"Listen to the kids, bro"


Kanye West, the musical genius and trendsetting designer behind the famous Yeezy shoes and clothing line, has insisted multiple times that people should pay more attention to what “the kids”, have to say. When LVMH, the luxury conglomerate that owns Louis Vuitton, appointed Virgil Abloh as creative director for LV’s menswear line, it seemed to do exactly that; the company is giving the youth a voice. Virgil grew up in the Chicago suburbs which later led him to connect with Kanye, who helped him kick-start his career in the creative scene. Now, he is known as the founder of Off-White, a high end, streetwear brand ranked 3rd in Lyst’s Business of Fashion Hottest Brands of 2017 and has had huge commercial success mostly amongst young people. The newly appointed designer makes clothes, shoes, DJ’s at nightclubs all over the world and collaborates with artists to set up installations in galleries across the world showing his creative versatility.

Virgil’s vision is to elevate the t-shirt, hoodie and other basic pieces alike to a “high fashion” standard. This vision of his has already had a huge influence on the luxury market in the past couple of years. Brands like Gucci, Balenciaga and Vetements have found massive success in selling logo t-shirts at a $300 price point. Such graphic t-shirts were coined by Stüssy and Bape in the 90’s and have traditionally been sold at a much lower price point. The targeted consumer of these brands has shifted from traditionally rich, older folks to young people whose interest in fashion stemmed from streetwear brands such as Supreme, the streetwear and hype giant.

When Kim Jones, Virgil Abloh’s predecessor at Louis Vuitton, announced that the brand would collaborate with Supreme, the entire world seemed to be paying attention. The collaboration marked the first time that the merge between streetwear and high fashion became tangible and obvious. With thousands of people lining-up at the stores, the collection was an immediate sellout and has already made a deep mark on the history of fashion. The customers were people whose ages range from 12 to 30, which is an interesting shift from the usual high-fashion customer and how they purchase items - traditionally buying a Louis Vuitton bag will come with excellent customer service and a glass of champagne, not three nights of camping out in front of the store.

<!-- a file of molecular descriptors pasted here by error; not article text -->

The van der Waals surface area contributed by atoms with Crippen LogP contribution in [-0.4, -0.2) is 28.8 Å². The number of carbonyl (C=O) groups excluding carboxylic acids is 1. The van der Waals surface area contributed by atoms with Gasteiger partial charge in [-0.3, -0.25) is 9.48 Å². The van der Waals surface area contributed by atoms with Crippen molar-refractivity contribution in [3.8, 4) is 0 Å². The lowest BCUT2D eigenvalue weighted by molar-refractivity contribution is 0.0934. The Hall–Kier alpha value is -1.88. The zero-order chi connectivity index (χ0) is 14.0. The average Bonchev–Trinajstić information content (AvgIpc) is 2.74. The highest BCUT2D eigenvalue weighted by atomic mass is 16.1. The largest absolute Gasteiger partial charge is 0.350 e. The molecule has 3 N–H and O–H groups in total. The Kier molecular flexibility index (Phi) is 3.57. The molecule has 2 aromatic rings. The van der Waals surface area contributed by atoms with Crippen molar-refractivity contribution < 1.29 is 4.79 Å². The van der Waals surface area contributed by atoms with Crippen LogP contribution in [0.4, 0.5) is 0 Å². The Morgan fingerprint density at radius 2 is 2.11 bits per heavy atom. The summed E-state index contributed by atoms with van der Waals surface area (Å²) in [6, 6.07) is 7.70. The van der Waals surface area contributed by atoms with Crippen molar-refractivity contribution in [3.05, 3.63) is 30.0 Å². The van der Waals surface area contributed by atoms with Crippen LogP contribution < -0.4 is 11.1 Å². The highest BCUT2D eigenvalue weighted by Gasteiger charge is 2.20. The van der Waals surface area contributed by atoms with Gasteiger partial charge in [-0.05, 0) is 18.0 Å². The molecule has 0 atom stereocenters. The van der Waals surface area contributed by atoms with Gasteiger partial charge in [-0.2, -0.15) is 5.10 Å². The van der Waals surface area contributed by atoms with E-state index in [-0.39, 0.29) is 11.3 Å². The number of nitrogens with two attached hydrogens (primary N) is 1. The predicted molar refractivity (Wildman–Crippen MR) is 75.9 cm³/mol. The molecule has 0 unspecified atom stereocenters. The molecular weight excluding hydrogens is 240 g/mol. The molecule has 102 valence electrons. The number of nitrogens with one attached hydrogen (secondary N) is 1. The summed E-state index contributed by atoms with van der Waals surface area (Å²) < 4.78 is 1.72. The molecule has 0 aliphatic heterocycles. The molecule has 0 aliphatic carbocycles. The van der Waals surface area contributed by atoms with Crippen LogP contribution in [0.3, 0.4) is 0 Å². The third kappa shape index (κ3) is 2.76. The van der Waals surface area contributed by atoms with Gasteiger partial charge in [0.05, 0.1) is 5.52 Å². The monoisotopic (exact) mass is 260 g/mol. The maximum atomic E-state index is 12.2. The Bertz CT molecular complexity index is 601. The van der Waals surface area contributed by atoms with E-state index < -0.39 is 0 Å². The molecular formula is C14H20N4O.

Although many fashion insiders agree that Virgil’s designs are often lazy or heavily “inspired” by those of Raf Simons or other designers, everyone in the industry agrees that the appointment is purely commercial and will surely make Gucci and Balenciaga -who currently have the high-end, wearable fashion sector of the market under control- step their game up as they will have some very serious competition. This shift from purely creative and artistic direction to more commercial appointments shows how high-fashion is adapting to a fast-paced, social-media driven world that is more infatuated by logos and graphics rather than silhouettes and garment construction.

Virgil has stated that Off-White “is for the 17-year-old version of myself, whereas Vuitton is for the 37-year-old I am today”. Nobody knows what Virgil’s first collection at LV will look like but it is a fact that LVMH was looking to appeal to the youth by appointing one of their heroes. For the first time Louis Vuitton’s menswear will be piloted by an African American, and by someone who caters, appeals and relates to the youth heavily. He is part of the new wave of designers who connect with the youth and understand the era of social media; his peers include Demna Gvasalia, Gosha Rubchinskiy, and Heron Preston amongst others.

The young generation is often criticized for being disengaged and uninvolved; however, we are shifting high fashion, from what they design even to what standards of diversity and ethics they follow. The timing of the appointment coincided with the youth organized “March for our Lives”, further showing the impact of this generation in a plethora of fields, even spearheading a paradigm shift in one of the largest industries in the world: fashion.


Words By Albert Tres